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HAI Policy Briefs

September 2023

Whose Opinions Do Language Models Reflect?

Since the November 2022 debut of ChatGPT, language models have been all over the news. But as people use chatbots—to write stories and look up recipes, to make travel plans and even further their real estate business—journalists, policymakers, and members of the public are increasingly paying attention to the important question of whose opinions these language models reflect. In particular, one emerging concern is that AI-generated text may be able to influence our views, including political beliefs, without us realizing it. This brief introduces a quantitative framework that allows policymakers to evaluate the behavior of language models to assess what kinds of opinions they reflect.

Key Takeaways

Policy Brief September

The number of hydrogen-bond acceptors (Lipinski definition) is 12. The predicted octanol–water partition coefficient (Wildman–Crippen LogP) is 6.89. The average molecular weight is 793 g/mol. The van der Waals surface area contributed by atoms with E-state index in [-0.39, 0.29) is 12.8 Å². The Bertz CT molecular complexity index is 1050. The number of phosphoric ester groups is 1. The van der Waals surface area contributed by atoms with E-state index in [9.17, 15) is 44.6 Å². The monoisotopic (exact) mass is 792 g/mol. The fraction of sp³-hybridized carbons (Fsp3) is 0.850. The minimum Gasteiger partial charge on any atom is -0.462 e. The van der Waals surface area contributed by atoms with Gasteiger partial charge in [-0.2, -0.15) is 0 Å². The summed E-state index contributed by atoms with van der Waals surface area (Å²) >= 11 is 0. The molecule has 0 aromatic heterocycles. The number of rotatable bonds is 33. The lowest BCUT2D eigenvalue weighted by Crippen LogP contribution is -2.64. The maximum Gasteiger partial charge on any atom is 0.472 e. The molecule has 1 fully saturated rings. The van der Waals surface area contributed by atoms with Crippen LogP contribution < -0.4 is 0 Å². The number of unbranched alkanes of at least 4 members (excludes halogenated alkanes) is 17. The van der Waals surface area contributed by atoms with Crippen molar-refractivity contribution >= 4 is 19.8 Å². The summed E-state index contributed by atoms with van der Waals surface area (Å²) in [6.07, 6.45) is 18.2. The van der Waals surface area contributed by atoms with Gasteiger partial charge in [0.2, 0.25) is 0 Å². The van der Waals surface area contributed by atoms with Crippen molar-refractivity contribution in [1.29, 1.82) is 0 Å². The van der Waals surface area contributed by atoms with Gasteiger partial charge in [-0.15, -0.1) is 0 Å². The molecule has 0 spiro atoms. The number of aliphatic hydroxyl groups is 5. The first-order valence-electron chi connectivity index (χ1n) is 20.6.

➜ Language models are shaped by a variety of inputs and opinions, from the individuals whose views are included in the training data to crowd workers who manually filter that data.

➜ We found that language models fine-tuned with human feedback—meaning models that went through additional training with human input—were less representative of the general public’s opinions than models that were not fine-tuned.

➜ It is possible to steer a language model toward the opinions of a particular demographic group by asking the model to respond as if it were a member of that group, but this can lead to undesirable side effects, such as exacerbating polarization and creating echo chambers.

➜ We highlight the need for further research on the evaluation of language models that can help policymakers and regulators quantitatively assess language model behavior and compare it to human preferences and opinions.

Read the full brief